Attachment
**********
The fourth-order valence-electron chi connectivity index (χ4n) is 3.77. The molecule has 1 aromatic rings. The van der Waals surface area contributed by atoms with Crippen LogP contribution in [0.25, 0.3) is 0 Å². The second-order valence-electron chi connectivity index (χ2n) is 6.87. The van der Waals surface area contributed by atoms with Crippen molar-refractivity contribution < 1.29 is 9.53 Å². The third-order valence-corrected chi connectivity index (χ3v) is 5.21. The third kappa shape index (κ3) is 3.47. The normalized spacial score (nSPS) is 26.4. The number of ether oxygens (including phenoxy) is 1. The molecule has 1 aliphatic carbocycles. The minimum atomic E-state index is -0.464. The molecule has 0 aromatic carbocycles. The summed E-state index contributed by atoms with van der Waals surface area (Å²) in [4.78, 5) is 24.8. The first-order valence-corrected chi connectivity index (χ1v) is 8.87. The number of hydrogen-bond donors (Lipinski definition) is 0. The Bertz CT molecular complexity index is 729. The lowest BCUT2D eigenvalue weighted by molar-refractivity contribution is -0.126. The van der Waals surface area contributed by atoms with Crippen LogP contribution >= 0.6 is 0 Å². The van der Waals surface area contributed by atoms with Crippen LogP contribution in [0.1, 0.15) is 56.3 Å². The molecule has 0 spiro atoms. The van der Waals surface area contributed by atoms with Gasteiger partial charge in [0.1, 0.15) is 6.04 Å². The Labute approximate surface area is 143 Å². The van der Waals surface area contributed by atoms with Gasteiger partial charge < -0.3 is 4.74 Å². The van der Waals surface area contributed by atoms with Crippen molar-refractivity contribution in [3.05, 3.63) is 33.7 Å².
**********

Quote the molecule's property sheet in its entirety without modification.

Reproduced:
The fourth-order valence-electron chi connectivity index (χ4n) is 3.77. The molecule has 1 aromatic rings. The van der Waals surface area contributed by atoms with Crippen LogP contribution in [0.25, 0.3) is 0 Å². The second-order valence-electron chi connectivity index (χ2n) is 6.87. The van der Waals surface area contributed by atoms with Crippen molar-refractivity contribution < 1.29 is 9.53 Å². The third-order valence-corrected chi connectivity index (χ3v) is 5.21. The third kappa shape index (κ3) is 3.47. The normalized spacial score (nSPS) is 26.4. The number of ether oxygens (including phenoxy) is 1. The molecule has 1 aliphatic carbocycles. The minimum atomic E-state index is -0.464. The molecule has 0 aromatic carbocycles. The summed E-state index contributed by atoms with van der Waals surface area (Å²) in [4.78, 5) is 24.8. The first-order valence-corrected chi connectivity index (χ1v) is 8.87. The number of hydrogen-bond donors (Lipinski definition) is 0. The Bertz CT molecular complexity index is 729. The lowest BCUT2D eigenvalue weighted by molar-refractivity contribution is -0.126. The van der Waals surface area contributed by atoms with Crippen LogP contribution >= 0.6 is 0 Å². The van der Waals surface area contributed by atoms with Crippen LogP contribution in [0.1, 0.15) is 56.3 Å². The molecule has 0 spiro atoms. The van der Waals surface area contributed by atoms with Gasteiger partial charge in [0.1, 0.15) is 6.04 Å². The Labute approximate surface area is 143 Å². The van der Waals surface area contributed by atoms with Gasteiger partial charge < -0.3 is 4.74 Å². The van der Waals surface area contributed by atoms with Crippen molar-refractivity contribution in [3.05, 3.63) is 33.7 Å².